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Said & Done: A local siren song

  • This oil painting captures a view of the Connecticut River from the top of Mount Sugarloaf in South Deerfield. Similarly to sailors whose ships foundered upon hearing a siren song, as the German folktale goes, the Connecticut River has its share of sandbars, submerged boulders and hidden sunken stumps that pose a hazard for boaters. Staff File Photo/Andy Castillo

  • SEAMANS



Sunday, December 09, 2018

A German folktale tells of sailors enchanted by the magic music of maidens, music that lures them to their destruction on rocks and shoals on the Rhine River.

In this poetic composition, the sailor laments that he cannot shuck the melancholy burden loaded onto him by the ancient myth that warns of shipwreck and destruction in the tricky river. He knows that when his craft passes where the siren Lorelei sings, he’d better plug his ears and look the other way — or he’d soon be swimming and swallowing a very long drink of water.

Our Connecticut River is a long way from Europe’s Rhine, but for all its silt and turbidity, it does have the potential for grabbing an incautious boater and doing him harm. It has its share of sandbars, submerged boulders and hidden sunken stumps.

Nowhere can you turn a corner and find a spot where fast water fills the air with the sort of music that would warn you off. Instead, you unexpectedly lose a shear pin when your propeller bangs into a drowned elm hung up in the muck 75 feet from shore.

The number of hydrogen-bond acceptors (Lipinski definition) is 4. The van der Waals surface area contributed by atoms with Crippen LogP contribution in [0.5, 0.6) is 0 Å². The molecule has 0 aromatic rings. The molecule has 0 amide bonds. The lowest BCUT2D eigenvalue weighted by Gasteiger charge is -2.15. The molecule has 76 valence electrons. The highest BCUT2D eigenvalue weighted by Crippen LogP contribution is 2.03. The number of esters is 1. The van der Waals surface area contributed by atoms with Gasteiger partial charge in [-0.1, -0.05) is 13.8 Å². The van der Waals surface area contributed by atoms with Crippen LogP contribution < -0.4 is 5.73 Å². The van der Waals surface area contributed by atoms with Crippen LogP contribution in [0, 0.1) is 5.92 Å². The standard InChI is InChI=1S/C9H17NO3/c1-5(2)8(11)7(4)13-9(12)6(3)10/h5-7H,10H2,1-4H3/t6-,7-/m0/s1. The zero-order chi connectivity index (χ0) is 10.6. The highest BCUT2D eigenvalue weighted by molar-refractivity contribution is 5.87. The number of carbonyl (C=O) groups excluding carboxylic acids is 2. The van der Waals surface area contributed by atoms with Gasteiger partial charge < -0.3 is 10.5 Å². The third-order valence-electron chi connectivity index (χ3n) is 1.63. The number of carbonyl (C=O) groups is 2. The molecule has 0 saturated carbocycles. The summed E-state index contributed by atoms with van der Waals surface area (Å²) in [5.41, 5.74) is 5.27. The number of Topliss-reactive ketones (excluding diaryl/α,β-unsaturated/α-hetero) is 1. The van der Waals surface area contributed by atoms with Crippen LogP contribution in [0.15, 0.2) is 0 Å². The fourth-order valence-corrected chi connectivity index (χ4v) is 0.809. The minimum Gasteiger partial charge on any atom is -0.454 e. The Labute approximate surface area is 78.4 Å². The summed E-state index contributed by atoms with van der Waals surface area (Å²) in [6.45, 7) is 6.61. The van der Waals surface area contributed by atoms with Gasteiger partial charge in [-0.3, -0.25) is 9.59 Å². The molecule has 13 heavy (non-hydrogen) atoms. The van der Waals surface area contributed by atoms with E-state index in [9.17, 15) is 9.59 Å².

When we made our home on Munns Ferry Road in Gill, we met the maimed and wounded several times each summer. There was excitement in their stories, but sometimes there was also expense in their repairs.

One of Northfield Mount Hermon School’s rowers impaled his “shell” on the jagged end of a tree branch that had broken off and lay half submerged beneath the river’s surface. He had rowed the river countless times, yet a lurking limb got the best of him despite his familiarity.

We took him to his landing up-river where he got the help he needed to tow back his crippled craft. There, we were recompensed for our favor. No need!

On another occasion, Northfield Mount Hermon School’s female rowers were bringing in their shell after an afternoon of practice. These young athletes sat at ease in their narrow craft and raised their voices in that oldest of rhythmic rounds: “Row, row, row your boat!”

All of good health, all of happiness, all of rampant waxing vitality was enunciated in that harmonious expression. Crimson October riverbanks, the air all around — everything was improved by it.

Had the sailors in the German folklore heard the girls’ charming singing, their boats would have foundered immediately.

Paul Seamans is a permanent resident of the Charlene Manor nursing home. Some of his columns have been previously published.